Bond markets have been supported by some market-friendly data and while Fed speakers were again mixed, it was the more dovish remarks that captured attention.
Markets Today – Top of the World
A rise in Services activity last month confirms the US economy still sits firmly on top of the world
- US Services ISM at 54.4 puts it street ahead of Europe & China; US Treasury curve bear flattens
- FX (DXY) fall out limited by ECB comments that markets are under-pricing Sep rate hike risk
- GBP falls after BoE Governor Bailey indicates rate near the peak
- BoC unchanged as expected but retains a tightening bias
- Phil Lowe Anika Foundation swansong speech today, China trade
Cause I’m on top of the world, ayy, I’m on top of the world, ayy – Imagine Dragons
A comfortable beat versus expectations for the headline ISM Services release, for now underscoring US economic supremacy versus the rest of the developed work, has seen the US yield curve bear flatten. FX market fallout has though been limited by an even bigger rise in core Eurozone yields and a resilient EUR after warnings from the ECB’s Knot that markets are under-pricing rate hike risk out of next week’s Governing Council meeting. In contrast, GBP has been hit by comments from BoE Governor Bailey that UK rates are near the peak. The Bank of Canada was unchanged as expected but with no fall-out on the CAD, the bank indicating it is still willing to tighten again on underlying inflation concerns. Outgoing RBA Governor Phil Lowe speaks at lunchtime today, and before that we should get August China trade numbers – they were a big (CNY and AUD-negative) market mover last month.
The stronger than expected ISM services repor t has captured much, but not all, of the overnight headlines and market price action, coming in at 54.5 up from 52.7 and a consensus expectation for a dip to 52.5. Within the report, New Orders rose to 57.5 from 55.0, Employment to 54.7 from 50.7 and Prices Paid to 58.9 from 56.8. Strength in consumer spending in recent months looks to be the main driver of the improvement, but whether this can be sustained in coming months is debatable, especially with student loan repayments due to commence in October (and which have been accruing since July). The numbers have nevertheless been taken at face value with the headline strength now in even starker contrast to the rest of the world (47.9 in the Eurozone, 49.5 in the UK and 51.4 taking an average of the China official and Caixin versions). Post the release, market pricing for one more rate rise in this Fed cycle has gone from 40:60 to 50:50.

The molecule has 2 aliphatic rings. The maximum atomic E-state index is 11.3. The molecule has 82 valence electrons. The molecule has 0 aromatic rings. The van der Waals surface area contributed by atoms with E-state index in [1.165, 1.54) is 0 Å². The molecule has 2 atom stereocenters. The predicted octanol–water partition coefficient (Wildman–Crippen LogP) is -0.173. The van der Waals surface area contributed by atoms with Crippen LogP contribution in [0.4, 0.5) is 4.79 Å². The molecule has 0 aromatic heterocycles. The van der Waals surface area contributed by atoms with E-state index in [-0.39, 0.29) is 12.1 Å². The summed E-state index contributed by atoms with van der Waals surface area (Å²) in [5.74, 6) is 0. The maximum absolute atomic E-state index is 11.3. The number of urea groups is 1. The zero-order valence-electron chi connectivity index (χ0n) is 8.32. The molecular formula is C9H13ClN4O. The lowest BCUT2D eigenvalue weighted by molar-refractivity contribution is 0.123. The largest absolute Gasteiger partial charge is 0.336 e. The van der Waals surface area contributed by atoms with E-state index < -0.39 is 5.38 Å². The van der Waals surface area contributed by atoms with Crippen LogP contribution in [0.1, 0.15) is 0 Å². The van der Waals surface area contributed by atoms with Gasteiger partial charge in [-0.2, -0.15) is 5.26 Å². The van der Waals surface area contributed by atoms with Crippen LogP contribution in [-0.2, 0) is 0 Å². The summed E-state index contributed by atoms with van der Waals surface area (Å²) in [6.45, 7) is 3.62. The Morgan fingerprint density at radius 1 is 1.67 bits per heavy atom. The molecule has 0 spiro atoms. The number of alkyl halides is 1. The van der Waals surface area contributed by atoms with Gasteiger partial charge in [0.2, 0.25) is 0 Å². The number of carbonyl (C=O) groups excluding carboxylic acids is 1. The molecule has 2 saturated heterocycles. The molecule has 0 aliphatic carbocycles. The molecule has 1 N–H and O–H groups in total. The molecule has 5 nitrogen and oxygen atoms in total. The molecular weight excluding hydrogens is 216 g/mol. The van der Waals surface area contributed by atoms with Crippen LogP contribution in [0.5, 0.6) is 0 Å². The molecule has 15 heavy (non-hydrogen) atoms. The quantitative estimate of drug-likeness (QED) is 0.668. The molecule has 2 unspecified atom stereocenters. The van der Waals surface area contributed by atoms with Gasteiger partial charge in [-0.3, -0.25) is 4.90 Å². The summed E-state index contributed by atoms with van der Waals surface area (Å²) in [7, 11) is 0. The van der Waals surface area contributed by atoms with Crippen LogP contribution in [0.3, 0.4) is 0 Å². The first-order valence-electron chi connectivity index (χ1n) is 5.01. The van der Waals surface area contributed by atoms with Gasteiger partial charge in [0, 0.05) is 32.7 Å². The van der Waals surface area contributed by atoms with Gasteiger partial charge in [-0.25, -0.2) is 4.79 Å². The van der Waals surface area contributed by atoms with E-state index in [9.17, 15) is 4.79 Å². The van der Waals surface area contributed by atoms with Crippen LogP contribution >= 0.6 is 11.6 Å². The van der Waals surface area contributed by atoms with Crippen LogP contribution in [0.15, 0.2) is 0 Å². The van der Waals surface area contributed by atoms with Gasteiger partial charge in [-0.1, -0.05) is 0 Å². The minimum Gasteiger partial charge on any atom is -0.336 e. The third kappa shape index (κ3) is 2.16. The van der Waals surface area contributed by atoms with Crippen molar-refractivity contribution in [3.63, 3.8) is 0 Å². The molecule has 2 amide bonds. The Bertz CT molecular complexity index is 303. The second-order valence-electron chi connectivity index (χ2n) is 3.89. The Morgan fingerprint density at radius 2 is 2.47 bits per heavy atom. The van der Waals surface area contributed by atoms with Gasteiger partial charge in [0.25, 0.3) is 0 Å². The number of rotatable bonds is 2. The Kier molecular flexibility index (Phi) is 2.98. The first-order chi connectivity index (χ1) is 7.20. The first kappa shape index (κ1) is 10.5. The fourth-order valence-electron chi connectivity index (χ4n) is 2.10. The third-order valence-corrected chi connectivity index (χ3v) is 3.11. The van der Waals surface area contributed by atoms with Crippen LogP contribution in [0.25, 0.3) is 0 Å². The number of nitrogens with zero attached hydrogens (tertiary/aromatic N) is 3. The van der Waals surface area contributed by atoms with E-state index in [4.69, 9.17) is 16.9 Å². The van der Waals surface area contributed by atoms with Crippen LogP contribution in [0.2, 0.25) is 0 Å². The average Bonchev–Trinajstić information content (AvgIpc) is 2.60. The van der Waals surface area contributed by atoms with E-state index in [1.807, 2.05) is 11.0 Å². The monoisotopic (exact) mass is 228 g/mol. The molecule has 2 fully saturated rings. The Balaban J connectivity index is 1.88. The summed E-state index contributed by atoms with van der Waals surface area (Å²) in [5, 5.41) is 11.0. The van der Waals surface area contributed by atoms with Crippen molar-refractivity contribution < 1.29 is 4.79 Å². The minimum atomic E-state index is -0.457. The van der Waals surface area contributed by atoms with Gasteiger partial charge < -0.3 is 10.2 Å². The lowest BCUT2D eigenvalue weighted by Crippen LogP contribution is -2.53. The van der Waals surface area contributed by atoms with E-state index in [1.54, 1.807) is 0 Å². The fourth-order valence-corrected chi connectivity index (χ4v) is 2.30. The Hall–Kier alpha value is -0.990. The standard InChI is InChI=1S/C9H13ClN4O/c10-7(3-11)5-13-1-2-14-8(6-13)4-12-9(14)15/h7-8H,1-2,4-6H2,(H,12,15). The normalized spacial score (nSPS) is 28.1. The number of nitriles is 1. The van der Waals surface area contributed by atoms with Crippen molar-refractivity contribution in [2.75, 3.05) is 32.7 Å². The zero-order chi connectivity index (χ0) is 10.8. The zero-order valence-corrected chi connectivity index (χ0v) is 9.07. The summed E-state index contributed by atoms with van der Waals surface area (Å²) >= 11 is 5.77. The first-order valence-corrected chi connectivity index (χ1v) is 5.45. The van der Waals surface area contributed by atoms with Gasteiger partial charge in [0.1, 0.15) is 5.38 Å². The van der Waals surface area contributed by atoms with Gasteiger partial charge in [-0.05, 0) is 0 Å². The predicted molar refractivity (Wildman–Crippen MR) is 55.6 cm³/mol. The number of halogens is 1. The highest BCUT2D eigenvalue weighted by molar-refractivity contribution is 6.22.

Other US data overnight saw the final US S&PGlobal PMIs a touch lower than the preliminary at 50.5 from 51.0, so sharply at odds with the ISM read and as such adding to the need for caution in interpreting the ISM result. The July US trade deficit little changed at $65.0bn (from -$65.5bn in Jun), some $3bn smaller than expected, while MBA mortgage applications fell 2.9% last wek, more than countering the 2.3% prior week’s rise.
The Fed’s Beige Book , released ahead of this month’s FOMC meeting, showed growth in the US economy and jobs market slowed in July and August, while many businesses expect wage increases to ease broadly in the near term. “Contacts from most districts indicated economic growth was modest,” the report said, while nearly all districts indicated businesses “renewed their previously unfulfilled expectations that wage growth will slow broadly in the near term.” The Fed’s report indicated US consumers remain robust, especially when it comes to spending on travel and other services, but also showed signs of fraying at the edges of the economy (Bloomberg reporting).
The Bank of Canada stayed on hold at 5% as expected. BoC said the economy had shifted into a weaker phase and labour market pressure have eased, but that it remains concerned about the persistence of underlying inflation and is prepared to raise rate again should conditions not improve. Markets went into the BoC pricing about a 25% chance of a hike out either this or the October meeting, and October is currently priced at about 26%. Hence no real fall-out on the CAD beyond some normal knee jerk volatility.